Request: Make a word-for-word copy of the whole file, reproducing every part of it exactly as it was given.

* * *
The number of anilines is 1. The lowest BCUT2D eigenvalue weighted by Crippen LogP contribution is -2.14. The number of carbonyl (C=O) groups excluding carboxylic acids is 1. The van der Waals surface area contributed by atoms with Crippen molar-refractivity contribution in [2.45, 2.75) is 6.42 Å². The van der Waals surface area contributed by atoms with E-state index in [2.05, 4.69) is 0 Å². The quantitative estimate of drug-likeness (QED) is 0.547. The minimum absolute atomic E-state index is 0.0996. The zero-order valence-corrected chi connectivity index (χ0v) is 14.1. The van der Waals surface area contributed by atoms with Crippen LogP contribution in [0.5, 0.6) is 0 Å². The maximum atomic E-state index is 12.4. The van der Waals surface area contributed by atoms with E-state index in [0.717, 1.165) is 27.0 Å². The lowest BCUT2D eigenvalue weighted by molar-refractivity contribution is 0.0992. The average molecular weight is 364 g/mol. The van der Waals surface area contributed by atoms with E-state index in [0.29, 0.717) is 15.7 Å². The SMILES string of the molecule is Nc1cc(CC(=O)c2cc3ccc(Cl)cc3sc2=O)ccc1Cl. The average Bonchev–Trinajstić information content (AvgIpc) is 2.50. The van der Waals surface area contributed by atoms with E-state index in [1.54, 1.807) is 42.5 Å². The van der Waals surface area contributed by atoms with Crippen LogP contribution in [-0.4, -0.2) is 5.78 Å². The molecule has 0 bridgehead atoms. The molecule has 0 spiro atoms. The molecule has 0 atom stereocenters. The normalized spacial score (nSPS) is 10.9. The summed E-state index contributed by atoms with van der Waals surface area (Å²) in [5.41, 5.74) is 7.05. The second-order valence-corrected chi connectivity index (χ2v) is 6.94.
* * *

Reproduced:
The number of anilines is 1. The lowest BCUT2D eigenvalue weighted by Crippen LogP contribution is -2.14. The number of carbonyl (C=O) groups excluding carboxylic acids is 1. The van der Waals surface area contributed by atoms with Crippen molar-refractivity contribution in [2.45, 2.75) is 6.42 Å². The van der Waals surface area contributed by atoms with E-state index in [2.05, 4.69) is 0 Å². The quantitative estimate of drug-likeness (QED) is 0.547. The minimum absolute atomic E-state index is 0.0996. The zero-order valence-corrected chi connectivity index (χ0v) is 14.1. The van der Waals surface area contributed by atoms with Crippen LogP contribution in [0.5, 0.6) is 0 Å². The maximum atomic E-state index is 12.4. The van der Waals surface area contributed by atoms with E-state index in [0.717, 1.165) is 27.0 Å². The lowest BCUT2D eigenvalue weighted by molar-refractivity contribution is 0.0992. The average molecular weight is 364 g/mol. The van der Waals surface area contributed by atoms with E-state index in [0.29, 0.717) is 15.7 Å². The SMILES string of the molecule is Nc1cc(CC(=O)c2cc3ccc(Cl)cc3sc2=O)ccc1Cl. The average Bonchev–Trinajstić information content (AvgIpc) is 2.50. The van der Waals surface area contributed by atoms with E-state index in [1.54, 1.807) is 42.5 Å². The van der Waals surface area contributed by atoms with Crippen LogP contribution in [-0.4, -0.2) is 5.78 Å². The molecule has 0 bridgehead atoms. The molecule has 0 spiro atoms. The molecule has 0 atom stereocenters. The normalized spacial score (nSPS) is 10.9. The summed E-state index contributed by atoms with van der Waals surface area (Å²) in [5.41, 5.74) is 7.05. The second-order valence-corrected chi connectivity index (χ2v) is 6.94.